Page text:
"This is us" - Questions for Mengchen Dong
Our institute has over 300 employees. But that is just a number. Who are the people at our institute? What do they do and what drives them? In our "This is us" format, colleagues answer questions about their work and their motivation.
On the occasion of International Women's Day on March 8, 2023, we started the series “This is us” with 15 female scientists from our institute. We are picking up where we left off and introducing the scientist Mengchen Dong from the research area Humans and Machines. Helen Ahner from the research area History of Emotions kicked off the series.
One of your research topics at the center for humans and machines is the psychology of artificial intelligence in various applied contexts. What fascinates you about this topic?
I did my Ph.D. studying moral psychology and it always intrigues me how moral psychology theories and insights can illuminate applied societal issues. With the exponential rise of artificial intelligence and related ethical and governance controversies, I sincerely believe that I can contribute to the interdisciplinary research community and inform human-centered AI technologies with psychological research.
You currently examine AI ethics and governance issues. What different expectations where you able to see between different countries? For example, Germany and the USA or China?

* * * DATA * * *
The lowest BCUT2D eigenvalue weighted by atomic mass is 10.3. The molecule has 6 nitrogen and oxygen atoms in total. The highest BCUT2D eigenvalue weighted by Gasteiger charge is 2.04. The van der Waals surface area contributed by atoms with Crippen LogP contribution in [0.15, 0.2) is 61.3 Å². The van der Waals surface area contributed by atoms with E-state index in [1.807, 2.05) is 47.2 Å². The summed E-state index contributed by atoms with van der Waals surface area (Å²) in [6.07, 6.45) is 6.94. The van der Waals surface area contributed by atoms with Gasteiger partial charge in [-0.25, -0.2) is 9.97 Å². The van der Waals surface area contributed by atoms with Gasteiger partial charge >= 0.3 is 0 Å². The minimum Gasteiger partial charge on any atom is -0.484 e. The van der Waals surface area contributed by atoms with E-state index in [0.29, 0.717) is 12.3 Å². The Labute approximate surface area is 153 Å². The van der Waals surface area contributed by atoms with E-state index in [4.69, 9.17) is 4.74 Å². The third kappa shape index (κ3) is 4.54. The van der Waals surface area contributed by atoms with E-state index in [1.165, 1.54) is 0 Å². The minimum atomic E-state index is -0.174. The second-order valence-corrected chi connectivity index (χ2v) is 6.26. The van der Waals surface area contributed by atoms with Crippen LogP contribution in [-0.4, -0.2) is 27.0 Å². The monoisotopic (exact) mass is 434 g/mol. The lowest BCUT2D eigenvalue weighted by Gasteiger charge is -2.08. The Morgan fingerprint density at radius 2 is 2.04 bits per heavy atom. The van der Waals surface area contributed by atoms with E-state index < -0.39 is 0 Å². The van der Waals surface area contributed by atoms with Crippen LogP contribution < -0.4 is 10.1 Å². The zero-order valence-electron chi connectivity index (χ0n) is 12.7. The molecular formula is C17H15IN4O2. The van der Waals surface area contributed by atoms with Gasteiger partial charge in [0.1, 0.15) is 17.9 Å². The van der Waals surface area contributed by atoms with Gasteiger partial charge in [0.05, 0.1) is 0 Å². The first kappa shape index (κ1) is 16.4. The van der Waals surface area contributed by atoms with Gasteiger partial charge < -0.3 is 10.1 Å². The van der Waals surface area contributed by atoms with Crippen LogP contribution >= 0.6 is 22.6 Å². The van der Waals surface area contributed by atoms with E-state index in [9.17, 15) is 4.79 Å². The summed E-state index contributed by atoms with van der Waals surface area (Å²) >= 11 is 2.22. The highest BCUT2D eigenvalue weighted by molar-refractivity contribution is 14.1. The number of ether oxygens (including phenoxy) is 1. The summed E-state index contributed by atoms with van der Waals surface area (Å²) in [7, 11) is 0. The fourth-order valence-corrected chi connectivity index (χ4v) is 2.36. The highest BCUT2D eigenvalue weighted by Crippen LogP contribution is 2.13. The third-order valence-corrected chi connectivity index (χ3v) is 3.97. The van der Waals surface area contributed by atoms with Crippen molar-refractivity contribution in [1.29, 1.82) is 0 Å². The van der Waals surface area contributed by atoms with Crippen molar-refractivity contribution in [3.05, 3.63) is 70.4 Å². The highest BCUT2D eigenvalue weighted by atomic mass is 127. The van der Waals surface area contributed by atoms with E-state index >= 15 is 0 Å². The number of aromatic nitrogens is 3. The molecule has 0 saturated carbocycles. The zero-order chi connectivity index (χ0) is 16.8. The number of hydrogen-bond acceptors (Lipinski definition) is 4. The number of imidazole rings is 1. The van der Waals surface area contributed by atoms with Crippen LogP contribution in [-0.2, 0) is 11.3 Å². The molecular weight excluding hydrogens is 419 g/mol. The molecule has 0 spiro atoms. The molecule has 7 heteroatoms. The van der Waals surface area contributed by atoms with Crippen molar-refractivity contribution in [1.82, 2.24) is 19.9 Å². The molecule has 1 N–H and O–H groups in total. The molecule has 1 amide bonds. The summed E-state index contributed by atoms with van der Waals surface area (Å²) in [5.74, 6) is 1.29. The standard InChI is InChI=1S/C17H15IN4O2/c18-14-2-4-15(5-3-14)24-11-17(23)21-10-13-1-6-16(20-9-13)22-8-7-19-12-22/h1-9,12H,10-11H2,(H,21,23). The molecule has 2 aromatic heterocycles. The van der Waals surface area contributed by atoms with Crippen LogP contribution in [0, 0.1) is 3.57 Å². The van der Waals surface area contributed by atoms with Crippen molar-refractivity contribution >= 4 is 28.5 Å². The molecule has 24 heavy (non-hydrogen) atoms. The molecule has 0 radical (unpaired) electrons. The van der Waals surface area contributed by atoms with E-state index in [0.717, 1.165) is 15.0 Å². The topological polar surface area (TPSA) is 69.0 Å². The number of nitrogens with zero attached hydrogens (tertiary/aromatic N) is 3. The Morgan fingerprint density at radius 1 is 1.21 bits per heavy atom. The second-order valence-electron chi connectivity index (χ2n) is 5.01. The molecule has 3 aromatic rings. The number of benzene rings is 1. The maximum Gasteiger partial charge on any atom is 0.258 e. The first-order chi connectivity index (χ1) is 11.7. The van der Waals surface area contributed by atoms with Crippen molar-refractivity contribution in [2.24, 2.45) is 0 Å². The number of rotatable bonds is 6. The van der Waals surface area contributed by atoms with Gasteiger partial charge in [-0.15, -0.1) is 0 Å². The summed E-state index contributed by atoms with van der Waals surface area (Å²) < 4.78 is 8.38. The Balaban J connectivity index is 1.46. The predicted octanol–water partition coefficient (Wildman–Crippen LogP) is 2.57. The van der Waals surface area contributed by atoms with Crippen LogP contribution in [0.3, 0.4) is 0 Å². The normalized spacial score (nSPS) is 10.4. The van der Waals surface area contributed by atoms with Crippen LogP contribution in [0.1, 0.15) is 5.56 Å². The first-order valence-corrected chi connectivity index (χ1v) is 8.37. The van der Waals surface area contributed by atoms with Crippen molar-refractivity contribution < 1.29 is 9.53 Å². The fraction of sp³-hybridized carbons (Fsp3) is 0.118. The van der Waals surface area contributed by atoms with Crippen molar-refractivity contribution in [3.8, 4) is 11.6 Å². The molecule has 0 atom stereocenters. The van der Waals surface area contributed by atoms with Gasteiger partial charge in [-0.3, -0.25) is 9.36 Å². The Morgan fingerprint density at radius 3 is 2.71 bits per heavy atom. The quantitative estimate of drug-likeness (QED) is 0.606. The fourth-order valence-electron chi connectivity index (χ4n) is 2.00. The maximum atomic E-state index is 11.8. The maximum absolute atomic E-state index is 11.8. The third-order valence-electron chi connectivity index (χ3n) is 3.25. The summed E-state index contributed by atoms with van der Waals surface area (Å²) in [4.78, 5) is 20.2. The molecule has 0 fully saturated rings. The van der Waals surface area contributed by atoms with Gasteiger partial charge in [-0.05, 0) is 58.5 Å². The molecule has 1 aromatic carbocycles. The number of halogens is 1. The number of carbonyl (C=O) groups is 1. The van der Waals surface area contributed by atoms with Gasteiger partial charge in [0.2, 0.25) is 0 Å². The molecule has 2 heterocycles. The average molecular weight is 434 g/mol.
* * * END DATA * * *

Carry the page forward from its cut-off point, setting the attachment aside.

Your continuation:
Many local factors may influence cultural expectations about AI, including, for example, governmental policies and historical interactions with digitalization and intelligent machines. Related to these and other factors, in one project, we indeed found that people in Japan and China are more optimistic about AI taking over important human occupational roles (e.g., doctor, care worker, etc.), and it was less so in Germany and the United States. People in Japan and China are also more likely to see human-like psychological potentials from AI.
Where do you get your research ideas?
Discussions about AI ethics and governance span across academic and popular media outlets, and both are important sources for me and the researchers at CHM to generate important and meaningful research ideas. We also need to keep an eye on the latest AI innovations (e.g., ChatGPT), and hopefully test the human impacts of landmark AI products through a scientific approach.
What do you appreciate about the Max Planck Community?
What I have experienced is that we do not only care about adding new insights into specific theories or knowledge domains but also initiating impactful research that explores the unknown and inspires new discussions across different disciplines. I also highly appreciate the global vision of the Max Planck Community, which allows me to study topics that I can personally relate to as an international researcher.